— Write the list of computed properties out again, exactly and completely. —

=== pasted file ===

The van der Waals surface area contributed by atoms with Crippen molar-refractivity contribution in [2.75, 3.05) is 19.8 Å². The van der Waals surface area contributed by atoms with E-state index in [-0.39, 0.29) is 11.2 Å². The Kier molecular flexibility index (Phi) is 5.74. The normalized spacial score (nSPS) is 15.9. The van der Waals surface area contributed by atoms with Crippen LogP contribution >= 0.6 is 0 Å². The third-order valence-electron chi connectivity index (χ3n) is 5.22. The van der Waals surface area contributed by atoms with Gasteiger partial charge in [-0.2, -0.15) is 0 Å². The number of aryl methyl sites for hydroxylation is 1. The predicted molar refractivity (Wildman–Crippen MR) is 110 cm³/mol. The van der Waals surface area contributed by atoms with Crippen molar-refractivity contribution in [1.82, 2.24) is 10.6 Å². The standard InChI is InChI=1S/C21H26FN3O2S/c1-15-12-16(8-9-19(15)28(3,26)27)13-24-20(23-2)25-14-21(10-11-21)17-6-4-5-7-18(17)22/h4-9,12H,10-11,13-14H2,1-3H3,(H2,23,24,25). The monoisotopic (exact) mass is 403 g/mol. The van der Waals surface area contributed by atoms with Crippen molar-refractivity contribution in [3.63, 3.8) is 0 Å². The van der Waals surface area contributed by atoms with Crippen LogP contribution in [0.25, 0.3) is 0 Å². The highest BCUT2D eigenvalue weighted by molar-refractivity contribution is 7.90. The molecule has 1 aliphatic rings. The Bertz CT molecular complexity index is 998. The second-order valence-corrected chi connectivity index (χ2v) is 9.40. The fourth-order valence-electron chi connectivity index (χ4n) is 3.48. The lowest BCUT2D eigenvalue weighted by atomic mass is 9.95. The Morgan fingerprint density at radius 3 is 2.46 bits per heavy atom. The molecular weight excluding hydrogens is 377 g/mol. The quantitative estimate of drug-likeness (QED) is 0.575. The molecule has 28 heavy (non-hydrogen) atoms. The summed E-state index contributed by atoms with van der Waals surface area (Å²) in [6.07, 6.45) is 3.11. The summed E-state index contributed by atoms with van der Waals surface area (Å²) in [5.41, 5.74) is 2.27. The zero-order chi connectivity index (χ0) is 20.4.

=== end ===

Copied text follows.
The van der Waals surface area contributed by atoms with Crippen molar-refractivity contribution in [2.75, 3.05) is 19.8 Å². The van der Waals surface area contributed by atoms with E-state index in [-0.39, 0.29) is 11.2 Å². The Kier molecular flexibility index (Phi) is 5.74. The normalized spacial score (nSPS) is 15.9. The van der Waals surface area contributed by atoms with Crippen LogP contribution >= 0.6 is 0 Å². The third-order valence-electron chi connectivity index (χ3n) is 5.22. The van der Waals surface area contributed by atoms with Gasteiger partial charge in [-0.2, -0.15) is 0 Å². The number of aryl methyl sites for hydroxylation is 1. The predicted molar refractivity (Wildman–Crippen MR) is 110 cm³/mol. The van der Waals surface area contributed by atoms with Crippen molar-refractivity contribution in [1.82, 2.24) is 10.6 Å². The standard InChI is InChI=1S/C21H26FN3O2S/c1-15-12-16(8-9-19(15)28(3,26)27)13-24-20(23-2)25-14-21(10-11-21)17-6-4-5-7-18(17)22/h4-9,12H,10-11,13-14H2,1-3H3,(H2,23,24,25). The monoisotopic (exact) mass is 403 g/mol. The van der Waals surface area contributed by atoms with Crippen molar-refractivity contribution in [3.63, 3.8) is 0 Å². The van der Waals surface area contributed by atoms with Crippen LogP contribution in [0.25, 0.3) is 0 Å². The highest BCUT2D eigenvalue weighted by molar-refractivity contribution is 7.90. The molecule has 1 aliphatic rings. The Bertz CT molecular complexity index is 998. The second-order valence-corrected chi connectivity index (χ2v) is 9.40. The fourth-order valence-electron chi connectivity index (χ4n) is 3.48. The lowest BCUT2D eigenvalue weighted by atomic mass is 9.95. The Morgan fingerprint density at radius 3 is 2.46 bits per heavy atom. The molecular weight excluding hydrogens is 377 g/mol. The quantitative estimate of drug-likeness (QED) is 0.575. The molecule has 28 heavy (non-hydrogen) atoms. The summed E-state index contributed by atoms with van der Waals surface area (Å²) in [6.07, 6.45) is 3.11. The summed E-state index contributed by atoms with van der Waals surface area (Å²) in [5.41, 5.74) is 2.27. The zero-order chi connectivity index (χ0) is 20.4.